Byline: Anamaria Wilson / with contributions from Kristin Young, Los Angeles / Rusty Williamson, Dallas.

NEW YORK — There is no rest for the weary.
The post-Christmas shopping week got off to a relatively strong start Wednesday and the surge continued Thursday. Shoppers nationwide maintained their season-long rush into the discount chains, but they also barreled into department and specialty stores scavenging for sales, yet keeping returns to a minimum. In addition, they snapped up some new merchandise, which offered specialty and department store retailers a faint glimmer of hope after one of the worst Christmas shopping seasons in memory.
“Our store was jammed on Wednesday. We’re probably in a better position than we were last year. We did a lot of our business on new goods and that actually helps the profit picture,” said Ed Burstell, vice president and general manager at Henri Bendel.
“A lot of the interest is in the new deliveries in designer and ready-to-wear. We have a good portion of our inventory in fresh goods, so we’re really positioned well to move into spring.”
Customers are still digging into sale merchandise, however, which at Bendel’s is hovering at about 50 percent off. “It’s just additional percentages on markdowns, to clear through the goods at this point, so for the next week to 10 days we’ll move whatever is left on the markdowns.”
The holiday top sellers at Bendel’s were cashmere turtlenecks, customized jewelry and novelty items from Tiffany Dubin’s Lair boutique, where celebrities like Brad Pitt, Jennifer Aniston, Giorgio Armani and Ozzy Osbourne were all spotted shopping in one day.
Sales for specific merchandise categories did suffer, however. “The business that got hurt was really the tourist-driven business — the first floor pick-up items like ornaments and different things like that,” said Burstell. “Luckily the inventory we had on that is not perishable. It’s something that we can carry over and sell again next year. So that didn’t turn into a big liability.”
Wal-Mart stores were inundated with shoppers as well.
“Our stores are busy, people are making returns, but people are shopping too — value shopping,” said Tom Williams, spokesman for Wal-Mart Stores. “Through the whole Christmas season they’ve been shopping for value. Now they’re continuing to look for the best possible price on products after the holiday,” said Williams. “We did have very strong sell-throughs on seasonal items” and so will not have to mark down seasonal merchandise as heavily.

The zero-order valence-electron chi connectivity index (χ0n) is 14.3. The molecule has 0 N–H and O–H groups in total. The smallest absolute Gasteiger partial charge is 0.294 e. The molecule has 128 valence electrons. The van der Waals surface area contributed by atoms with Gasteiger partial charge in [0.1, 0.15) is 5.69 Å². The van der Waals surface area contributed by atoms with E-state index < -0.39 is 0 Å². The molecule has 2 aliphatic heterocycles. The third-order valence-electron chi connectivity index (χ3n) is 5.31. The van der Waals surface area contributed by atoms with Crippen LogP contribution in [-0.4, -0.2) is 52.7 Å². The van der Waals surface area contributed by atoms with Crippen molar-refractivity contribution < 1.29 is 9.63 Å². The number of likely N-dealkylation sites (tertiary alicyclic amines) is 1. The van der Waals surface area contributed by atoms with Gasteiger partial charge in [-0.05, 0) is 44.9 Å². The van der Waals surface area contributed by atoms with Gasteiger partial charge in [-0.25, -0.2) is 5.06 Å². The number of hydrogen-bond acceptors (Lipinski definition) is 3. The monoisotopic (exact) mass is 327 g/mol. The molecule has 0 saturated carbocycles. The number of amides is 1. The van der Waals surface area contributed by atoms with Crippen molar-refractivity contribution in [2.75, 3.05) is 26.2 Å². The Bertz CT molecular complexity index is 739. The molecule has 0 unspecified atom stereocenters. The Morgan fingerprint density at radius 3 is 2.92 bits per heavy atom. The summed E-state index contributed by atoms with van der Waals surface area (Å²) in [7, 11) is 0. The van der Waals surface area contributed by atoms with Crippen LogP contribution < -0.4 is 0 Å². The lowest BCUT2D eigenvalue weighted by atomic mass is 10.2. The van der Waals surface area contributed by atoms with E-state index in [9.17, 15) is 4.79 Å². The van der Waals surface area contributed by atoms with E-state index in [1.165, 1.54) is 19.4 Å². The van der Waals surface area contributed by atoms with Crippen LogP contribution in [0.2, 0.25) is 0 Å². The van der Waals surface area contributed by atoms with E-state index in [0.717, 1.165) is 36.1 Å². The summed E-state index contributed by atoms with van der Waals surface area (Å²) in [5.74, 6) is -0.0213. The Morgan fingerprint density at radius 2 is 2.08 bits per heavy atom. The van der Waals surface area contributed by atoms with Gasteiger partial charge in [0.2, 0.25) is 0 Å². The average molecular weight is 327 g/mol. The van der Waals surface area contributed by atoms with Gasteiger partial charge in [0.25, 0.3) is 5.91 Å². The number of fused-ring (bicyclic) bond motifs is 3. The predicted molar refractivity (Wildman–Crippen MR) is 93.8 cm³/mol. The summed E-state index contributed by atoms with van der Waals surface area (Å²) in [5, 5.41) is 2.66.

“We were actually ahead of our sales on sell-through compared to last year.” That said, markdowns at the stores were still impressively deep. “It was very attractive to shop at Wal-Mart,” he said.
According to Williams, the advent of shopping cards or gift certificate cards has substantially cut down on returns at stores.
While shoppers did return to Bloomingdale’s to shop for additional merchandise, Michael Gould, chairman and ceo, said it was difficult to assess the results of post-Christmas sales this early.
“I think on Sunday or Monday we’ll have a pretty good feel for what post-Christmas was like. I thought there were parts of the store — cosmetics, apparel, and some accessory businesses — that were strong+.I think that on the whole it was a good day and some of the suburban stores were particularly strong.”
Markdowns at Bloomingdale’s were consistent with last year as slashing prices was not a priority. The store actually had fewer sales between Thanksgiving and Christmas than it did last year, Gould said. “Our inventories are in excellent shape from the point of view of getting out the merchandise that we don’t want to carry forward,” he said. “We’ve been very relentless about bringing in new merchandise. We need to continue to push newness into the building and that’s what we’re doing.
“I really feel great. This is the first year in 11 years of Christmases at Bloomingdale’s that there are no tables on the main floor. You can walk through the first floor and not bump into a handbag table and our business is up,” he added. “We’re thinking about how we can make it easier for people to shop. The customer wants that. That’s part of the value equation.”